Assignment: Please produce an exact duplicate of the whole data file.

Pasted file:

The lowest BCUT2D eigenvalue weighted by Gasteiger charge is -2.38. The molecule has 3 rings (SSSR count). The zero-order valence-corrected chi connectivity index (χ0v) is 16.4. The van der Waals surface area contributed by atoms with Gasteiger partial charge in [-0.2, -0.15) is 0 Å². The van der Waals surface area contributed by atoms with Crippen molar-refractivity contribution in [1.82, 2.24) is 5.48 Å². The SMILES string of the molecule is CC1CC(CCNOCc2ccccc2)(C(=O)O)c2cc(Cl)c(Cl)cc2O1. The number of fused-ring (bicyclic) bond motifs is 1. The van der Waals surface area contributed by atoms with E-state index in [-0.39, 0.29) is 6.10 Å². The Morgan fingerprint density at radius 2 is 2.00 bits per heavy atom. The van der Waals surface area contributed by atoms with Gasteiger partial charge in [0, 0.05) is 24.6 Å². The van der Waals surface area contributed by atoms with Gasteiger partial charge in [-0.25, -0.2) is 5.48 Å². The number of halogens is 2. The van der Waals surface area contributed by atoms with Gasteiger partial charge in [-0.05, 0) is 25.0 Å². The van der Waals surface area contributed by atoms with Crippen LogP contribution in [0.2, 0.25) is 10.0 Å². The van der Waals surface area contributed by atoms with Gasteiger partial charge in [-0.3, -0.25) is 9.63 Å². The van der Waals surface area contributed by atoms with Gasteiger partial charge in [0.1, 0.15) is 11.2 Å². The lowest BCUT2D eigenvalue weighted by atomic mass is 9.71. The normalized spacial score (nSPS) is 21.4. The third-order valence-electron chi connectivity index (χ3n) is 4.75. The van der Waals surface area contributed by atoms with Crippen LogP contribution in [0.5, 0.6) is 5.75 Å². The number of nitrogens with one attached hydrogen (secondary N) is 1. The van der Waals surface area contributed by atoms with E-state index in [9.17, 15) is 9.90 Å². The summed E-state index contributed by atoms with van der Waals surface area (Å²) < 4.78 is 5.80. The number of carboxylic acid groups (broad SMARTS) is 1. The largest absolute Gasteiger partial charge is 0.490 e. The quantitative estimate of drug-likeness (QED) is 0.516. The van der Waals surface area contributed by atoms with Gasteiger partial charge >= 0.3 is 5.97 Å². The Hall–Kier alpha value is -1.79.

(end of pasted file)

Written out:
The lowest BCUT2D eigenvalue weighted by Gasteiger charge is -2.38. The molecule has 3 rings (SSSR count). The zero-order valence-corrected chi connectivity index (χ0v) is 16.4. The van der Waals surface area contributed by atoms with Gasteiger partial charge in [-0.2, -0.15) is 0 Å². The van der Waals surface area contributed by atoms with Crippen molar-refractivity contribution in [1.82, 2.24) is 5.48 Å². The SMILES string of the molecule is CC1CC(CCNOCc2ccccc2)(C(=O)O)c2cc(Cl)c(Cl)cc2O1. The number of fused-ring (bicyclic) bond motifs is 1. The van der Waals surface area contributed by atoms with E-state index in [-0.39, 0.29) is 6.10 Å². The Morgan fingerprint density at radius 2 is 2.00 bits per heavy atom. The van der Waals surface area contributed by atoms with Gasteiger partial charge in [0, 0.05) is 24.6 Å². The van der Waals surface area contributed by atoms with Gasteiger partial charge in [-0.25, -0.2) is 5.48 Å². The number of halogens is 2. The van der Waals surface area contributed by atoms with Gasteiger partial charge in [-0.05, 0) is 25.0 Å². The van der Waals surface area contributed by atoms with Crippen LogP contribution in [0.2, 0.25) is 10.0 Å². The van der Waals surface area contributed by atoms with Gasteiger partial charge in [-0.3, -0.25) is 9.63 Å². The van der Waals surface area contributed by atoms with Gasteiger partial charge in [0.1, 0.15) is 11.2 Å². The lowest BCUT2D eigenvalue weighted by atomic mass is 9.71. The normalized spacial score (nSPS) is 21.4. The third-order valence-electron chi connectivity index (χ3n) is 4.75. The van der Waals surface area contributed by atoms with Crippen LogP contribution in [0.5, 0.6) is 5.75 Å². The number of nitrogens with one attached hydrogen (secondary N) is 1. The van der Waals surface area contributed by atoms with E-state index in [9.17, 15) is 9.90 Å². The summed E-state index contributed by atoms with van der Waals surface area (Å²) < 4.78 is 5.80. The number of carboxylic acid groups (broad SMARTS) is 1. The largest absolute Gasteiger partial charge is 0.490 e. The quantitative estimate of drug-likeness (QED) is 0.516. The van der Waals surface area contributed by atoms with Gasteiger partial charge >= 0.3 is 5.97 Å². The Hall–Kier alpha value is -1.79.